Not sure what this is yet. But I like it.
Not sure what this is yet. But I like it.
This morning I took another picture of the moon. It was at the top of the sky — I couldn’t see it without breaking my neck — so I lied down in the driveway on my back, lining up my iPhone camera with the eyecup on my binoculars, fiddling with the exposure and focus on Camera+.
A neighbor drove past on his way to work, and I wondered if he saw me, and, if he did, what on Earth he thought I was doing.
Back in the house, drinking my coffee, I checked my camera roll and tried to pick the best shot. I started thinking about how I like looking at all the little moons together more than any single moon.
Taking one picture of the moon isn’t all that interesting, but seeing all the pictures of the moon you’ve taken together, that’s a little more interesting:
The artist Penelope Umbrico, of her gigantic collages of moon photographs uploaded to Flickr, says the opposite: “Seen individually any one of these images is impressive. Seen as a group, however, they seem to cancel each other out.”
We disagree on that point, but I sure do like what Umbrico has assembled in these pieces, especially when she starts sorting by color:
The moon actually doesn’t give off its own light, it only reflects the sun’s, so add that fact to the atmospheric conditions and the time of day you happen to see it, and it’s always taking on some interesting color. (I have started to prefer morning moons to evening moons.) When you read books like Bernd Brunner’s Moon: A Brief History or watch movies live Moonstruck, you realize how much of that reflective quality is essential to how we feel about it: the moon reflects our own light back at us, in a way.
I can’t really remember when I started going so nuts for the moon. I think it started when we moved into this old house. We used to live in a townhouse that didn’t have much of a view of the night sky from any of its windows. Then we moved into our current house, which sits on a bigger lot, surrounded by suburban ranch houses, so there are better sky views to be had. But I think it really has to do with our master bathroom, which has a window you can look out of while you pee. I get up in the middle of the night and peer out into the backyard, and when the moon’s out, it always makes me feel a little wild. A bit mysterious. A bit less willing to go back to bed.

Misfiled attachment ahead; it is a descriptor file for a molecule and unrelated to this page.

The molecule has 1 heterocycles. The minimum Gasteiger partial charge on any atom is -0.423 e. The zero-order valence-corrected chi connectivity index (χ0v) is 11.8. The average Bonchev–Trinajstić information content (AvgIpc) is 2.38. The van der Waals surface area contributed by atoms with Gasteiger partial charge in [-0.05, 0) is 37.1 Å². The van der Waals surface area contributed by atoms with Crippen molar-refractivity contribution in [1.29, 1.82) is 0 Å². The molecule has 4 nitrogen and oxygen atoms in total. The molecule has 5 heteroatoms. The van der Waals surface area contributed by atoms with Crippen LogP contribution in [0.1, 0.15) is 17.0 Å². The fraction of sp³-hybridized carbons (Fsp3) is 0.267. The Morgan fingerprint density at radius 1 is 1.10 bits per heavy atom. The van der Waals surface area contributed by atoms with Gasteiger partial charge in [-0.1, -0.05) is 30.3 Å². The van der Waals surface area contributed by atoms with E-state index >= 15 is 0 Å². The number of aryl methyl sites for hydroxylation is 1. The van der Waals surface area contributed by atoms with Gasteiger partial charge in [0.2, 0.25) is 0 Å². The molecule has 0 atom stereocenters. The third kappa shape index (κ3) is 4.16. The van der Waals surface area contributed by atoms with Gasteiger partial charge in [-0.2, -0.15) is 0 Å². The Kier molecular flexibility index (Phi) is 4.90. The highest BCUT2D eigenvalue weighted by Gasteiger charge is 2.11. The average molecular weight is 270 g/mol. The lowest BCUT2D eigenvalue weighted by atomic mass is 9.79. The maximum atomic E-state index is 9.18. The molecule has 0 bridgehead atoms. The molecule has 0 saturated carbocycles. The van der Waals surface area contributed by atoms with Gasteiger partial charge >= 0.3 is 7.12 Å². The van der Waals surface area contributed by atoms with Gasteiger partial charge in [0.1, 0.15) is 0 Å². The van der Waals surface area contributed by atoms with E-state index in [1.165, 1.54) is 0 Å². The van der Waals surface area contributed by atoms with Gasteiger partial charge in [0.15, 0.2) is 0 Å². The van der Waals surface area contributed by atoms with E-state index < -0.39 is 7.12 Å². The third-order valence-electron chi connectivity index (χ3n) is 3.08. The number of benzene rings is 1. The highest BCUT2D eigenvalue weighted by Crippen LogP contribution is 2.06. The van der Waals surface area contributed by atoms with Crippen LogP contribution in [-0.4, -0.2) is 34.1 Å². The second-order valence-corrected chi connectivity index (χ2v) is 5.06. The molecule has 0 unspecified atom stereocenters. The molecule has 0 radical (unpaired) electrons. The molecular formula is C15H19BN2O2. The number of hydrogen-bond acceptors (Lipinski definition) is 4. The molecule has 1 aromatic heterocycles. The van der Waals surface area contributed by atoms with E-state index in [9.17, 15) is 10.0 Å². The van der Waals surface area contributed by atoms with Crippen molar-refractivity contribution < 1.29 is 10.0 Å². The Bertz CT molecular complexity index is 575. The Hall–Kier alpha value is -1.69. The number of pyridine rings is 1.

When it’s my morning to get up with the boys, one of the first things we’ll do if the moon is out is run out the front door into the driveway to take a look. They’ve grown up on books like Papa, Please Get The Moon for Me, and The Moon Seems To Change and The Moon Book, so they share in my joy, for now. And one of the best moments of any day is when, unprompted, my two-year-old will stick his index finger in the air and shout, “Moon!”
I’m always struggling to come up with good color themes. I was reading the Xplane blog tonight and came across this interesting technique: use the mosaic filter in Photoshop to blow up the pixels in photographs and show the basic colors. You can then use the palettes for your work. I did it on a couple of vacation shots, and here are the results.
Check out Adobe’s Kuler for a much easier way to build beautiful color themes.
I’m going to teach myself color. It’s something I’ve never understood, and something I’ve never really been able to do. I’m sure that somewhere I have a subconscious understanding of it, but I just can’t consciously create effects using it. I suppose the solution is getting out a big box of crayons and starting to play, but I’ve been putting it off.
Last night I was reading Joann Sfar’s Klezmer, Book One. He is brilliant: he doesn’t plan anything when he writes it, he just cuts loose and lets the story dictate where it goes. His line is so free and sketchy, he just knocks the thing out. (This is why he has more than 100 books to his name.) He sent The Rabbi’s Cat to a colorist, but for this one, i think he did his own color (at least I couldn’t find a credit for another colorist.)
Look at the way his drawings are transformed by color:
I keep wanting Meg to teach me, because she’s a master of color, but we’re so busy that I don’t see it happening any time soon.
So I turn to books. Right now, it’s Josef Albers’ Interaction of Color. Page 8:
On the blackboard and in our notebooks we write: Color is the most relative medium in art.
The book’s aim is to show that colors work only against other colors, and that pleasing effects arise out of these juxtapositions. (When Meghan was learning to paint, her teacher would only let her use color — no blacks, no whites!) This was a big slap in the forehead for me, because my only foray into color has been to use it to accent black and white drawings. Albers uses several examples with colored paper to show different effects:
Meghan did a series of collages last year that were very similar to these paper confections: strips of pure color that she was arranging into these really cool landscapes. I can’t find a scan of them anywhere right now. Maybe I’ll post them later.
Either way: look out color, here I come.
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